Exaggerated natriuresis as a candidate intermediate phenotype in spontaneously hypertensive rats


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Abstract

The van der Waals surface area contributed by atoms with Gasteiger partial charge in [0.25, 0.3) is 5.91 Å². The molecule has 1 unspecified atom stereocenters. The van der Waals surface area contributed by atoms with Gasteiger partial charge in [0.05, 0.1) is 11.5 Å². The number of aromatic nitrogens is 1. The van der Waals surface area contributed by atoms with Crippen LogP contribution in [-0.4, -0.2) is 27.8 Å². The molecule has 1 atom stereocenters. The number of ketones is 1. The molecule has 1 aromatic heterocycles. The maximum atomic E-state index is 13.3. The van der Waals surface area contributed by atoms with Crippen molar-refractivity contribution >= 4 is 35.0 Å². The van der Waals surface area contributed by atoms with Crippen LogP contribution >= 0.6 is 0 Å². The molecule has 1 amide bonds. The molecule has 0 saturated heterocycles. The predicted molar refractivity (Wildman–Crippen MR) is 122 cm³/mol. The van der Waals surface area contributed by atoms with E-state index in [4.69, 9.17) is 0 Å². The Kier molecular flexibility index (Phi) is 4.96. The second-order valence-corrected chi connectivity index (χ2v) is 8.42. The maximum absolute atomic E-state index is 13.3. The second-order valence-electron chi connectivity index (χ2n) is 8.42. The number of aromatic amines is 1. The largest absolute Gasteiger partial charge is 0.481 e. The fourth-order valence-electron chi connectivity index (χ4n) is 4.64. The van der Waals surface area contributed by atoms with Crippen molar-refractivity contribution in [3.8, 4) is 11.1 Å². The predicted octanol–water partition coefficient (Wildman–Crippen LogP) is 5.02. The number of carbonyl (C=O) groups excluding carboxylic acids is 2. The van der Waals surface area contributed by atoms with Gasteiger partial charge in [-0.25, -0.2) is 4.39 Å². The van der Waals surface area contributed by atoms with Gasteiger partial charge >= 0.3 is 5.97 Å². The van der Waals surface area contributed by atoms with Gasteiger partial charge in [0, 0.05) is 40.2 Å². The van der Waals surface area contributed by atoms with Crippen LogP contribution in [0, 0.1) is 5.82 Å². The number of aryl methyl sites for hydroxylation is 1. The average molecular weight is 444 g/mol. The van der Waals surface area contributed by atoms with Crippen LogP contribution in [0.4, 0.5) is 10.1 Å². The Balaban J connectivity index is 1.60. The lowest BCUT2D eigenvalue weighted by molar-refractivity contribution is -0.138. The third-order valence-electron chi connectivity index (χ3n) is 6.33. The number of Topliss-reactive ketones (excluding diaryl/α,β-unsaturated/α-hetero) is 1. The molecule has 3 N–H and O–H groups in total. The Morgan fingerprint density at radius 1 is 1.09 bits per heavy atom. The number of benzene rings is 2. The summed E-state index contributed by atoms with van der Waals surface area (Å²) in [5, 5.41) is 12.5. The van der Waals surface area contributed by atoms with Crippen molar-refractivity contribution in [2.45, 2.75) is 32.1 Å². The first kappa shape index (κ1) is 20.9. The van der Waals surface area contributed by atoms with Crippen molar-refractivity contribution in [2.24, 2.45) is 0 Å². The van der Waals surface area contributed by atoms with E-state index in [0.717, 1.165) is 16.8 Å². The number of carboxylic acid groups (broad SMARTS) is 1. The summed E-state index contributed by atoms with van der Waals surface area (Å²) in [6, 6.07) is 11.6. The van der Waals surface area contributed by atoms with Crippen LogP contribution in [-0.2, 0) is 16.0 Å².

ObjectiveTo determine whether exaggerated natriuresis and exaggerated renal sympathoinhibition during volume loading constitute an intermediate phenotype in spontaneously hypertensive rats.DesignThe borderline hypertensive rat, the F1 of a cross between a spontaneously hypertensive rat and a normotensive Wistar-Kyoto rat, is a NaCl-sensitive model of genetic hypertension. In addition to hypertension, borderline hypertensive rats fed 8% NaCl food develop characteristic alterations in regulation of renal sympathetic nerve activity and neural regulation of renal function similar to those in the spontaneously hypertensive rat parent. Like the Wistar-Kyoto rat parent, borderline hypertensive rats fed 1% NaCl food remain normotensive and do not exhibit these alterations in renal sympathetic neural mechanisms. These renal sympathetic neural mechanisms constitute a complex quantitative trait that could represent an intermediate phenotype.MethodsA backcross population, developed by mating borderline hypertensive rats with Wistar-Kyoto rats, was fed 8% NaCl food for 12 weeks from age 4 to 16 weeks. Responses to intravenous isotonic saline volume loading (10% body weight/30 min) in 81 backcross rats chronically instrumented for measurement of mean arterial pressure, renal sympathetic nerve activity, and urinary sodium excretion were determined.ResultsMean arterial pressure was 105–180 mmHg and was not correlated to the magnitude either of the decrease in renal sympathetic nerve activity or of the increase in urinary sodium excretion during volume loading.ConclusionsThese two aspects of the complex quantitative trait, exaggerated natriuresis and exaggerated renal sympathoinhibition during volume loading, are not part of an intermediate phenotype in spontaneously hypertensive rats.

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